Senior’s mental health research
database knowledge tool for general public, researchers
It’s only a week and a half old, but owing to the response
so far – including 50 researchers signing on during that time
– the web-based “Senior’s Mental Health Research
Network” is shaping up to be a powerful knowledge-sharing
tool, says Faith Malach, executive director of the Canadian Coalition
for Senior’s Mental Health.
The network was developed
after 60 prominent researchers on senior’s mental health met
in the fall of 2004 and identified a lack of research sharing.
A database of research work, they decided, would
allow the public, care-providers, and researchers the chance to
gain knowledge, connect, and develop linkages to identify opportunities
for future, collaborative research.
“The problem in the past was that it was
often difficult [to gain access] to who was doing what,” says
The fledgling network, which is free to the public,
can be found at: http://researchnetwork.ccsmh.ca
Apart from researchers and the general public,
the network’s audience is expected to include representatives
of funding bodies, policy planners, administrators and educators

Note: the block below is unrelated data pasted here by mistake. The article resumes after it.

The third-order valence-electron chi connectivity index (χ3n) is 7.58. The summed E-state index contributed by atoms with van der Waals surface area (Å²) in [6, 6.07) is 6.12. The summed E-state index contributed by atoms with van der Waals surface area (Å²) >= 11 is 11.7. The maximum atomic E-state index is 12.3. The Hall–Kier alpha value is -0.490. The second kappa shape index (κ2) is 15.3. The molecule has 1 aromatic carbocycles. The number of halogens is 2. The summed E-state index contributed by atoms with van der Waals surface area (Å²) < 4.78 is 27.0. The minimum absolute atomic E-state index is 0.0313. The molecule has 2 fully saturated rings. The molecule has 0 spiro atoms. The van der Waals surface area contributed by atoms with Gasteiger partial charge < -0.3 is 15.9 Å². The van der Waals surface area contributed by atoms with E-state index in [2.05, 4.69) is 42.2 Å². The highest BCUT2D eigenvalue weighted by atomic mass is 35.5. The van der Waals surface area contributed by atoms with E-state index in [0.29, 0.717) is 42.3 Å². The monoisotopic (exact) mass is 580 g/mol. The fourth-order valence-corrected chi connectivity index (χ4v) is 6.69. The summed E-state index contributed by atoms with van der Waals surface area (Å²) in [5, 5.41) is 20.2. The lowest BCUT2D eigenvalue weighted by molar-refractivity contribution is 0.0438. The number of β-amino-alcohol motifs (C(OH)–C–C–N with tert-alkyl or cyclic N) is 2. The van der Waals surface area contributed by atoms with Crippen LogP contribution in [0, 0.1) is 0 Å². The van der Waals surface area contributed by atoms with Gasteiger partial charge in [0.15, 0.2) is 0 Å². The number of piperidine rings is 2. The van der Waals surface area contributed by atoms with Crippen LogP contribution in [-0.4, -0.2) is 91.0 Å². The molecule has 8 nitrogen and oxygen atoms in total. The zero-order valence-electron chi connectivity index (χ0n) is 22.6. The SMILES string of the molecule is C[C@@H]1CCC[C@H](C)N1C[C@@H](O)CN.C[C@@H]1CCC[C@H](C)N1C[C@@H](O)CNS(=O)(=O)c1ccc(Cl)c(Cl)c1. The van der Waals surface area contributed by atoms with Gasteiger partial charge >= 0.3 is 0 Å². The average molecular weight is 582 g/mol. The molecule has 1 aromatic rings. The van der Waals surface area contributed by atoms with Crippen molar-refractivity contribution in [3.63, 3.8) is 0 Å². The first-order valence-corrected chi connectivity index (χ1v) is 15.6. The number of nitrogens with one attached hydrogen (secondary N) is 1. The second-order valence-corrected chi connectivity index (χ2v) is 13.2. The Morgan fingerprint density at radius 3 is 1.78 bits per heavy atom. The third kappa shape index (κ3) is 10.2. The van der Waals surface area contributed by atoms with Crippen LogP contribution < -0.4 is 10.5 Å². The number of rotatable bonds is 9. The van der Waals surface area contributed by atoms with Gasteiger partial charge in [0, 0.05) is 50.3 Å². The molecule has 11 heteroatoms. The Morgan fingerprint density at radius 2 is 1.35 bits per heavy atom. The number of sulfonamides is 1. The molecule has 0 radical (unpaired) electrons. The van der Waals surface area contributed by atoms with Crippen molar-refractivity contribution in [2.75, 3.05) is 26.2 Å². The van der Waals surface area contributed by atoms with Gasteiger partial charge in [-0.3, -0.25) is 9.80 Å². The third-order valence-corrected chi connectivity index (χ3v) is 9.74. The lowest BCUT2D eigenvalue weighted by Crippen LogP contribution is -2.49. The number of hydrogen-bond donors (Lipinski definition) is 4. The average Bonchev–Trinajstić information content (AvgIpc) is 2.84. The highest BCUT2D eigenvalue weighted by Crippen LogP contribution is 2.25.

in long term care, and other research networks.
“It’s about building capacity,”
The Canadian Coalition for Senior’s Mental
Health was developed in 2002 after government representatives and
healthcare professionals noted an inadequate awareness about senior’s
mental health issues and a corresponding dearth of assessment/treatment
The Coalition recently announced a series of best
practice guidelines in the assessment and treatment of delirium,
depression, those at suicide risk, and mood and other behaviour
The guidelines, said Malach in an earlier interview
with the Morning Report, aim to remove the stigma associated with
mental illness in seniors (persons over 65) while creating a tool
for both clinicians and researchers that can be easily integrated
into current curriculae nationwide.
“We want to raise awareness across disciplines,”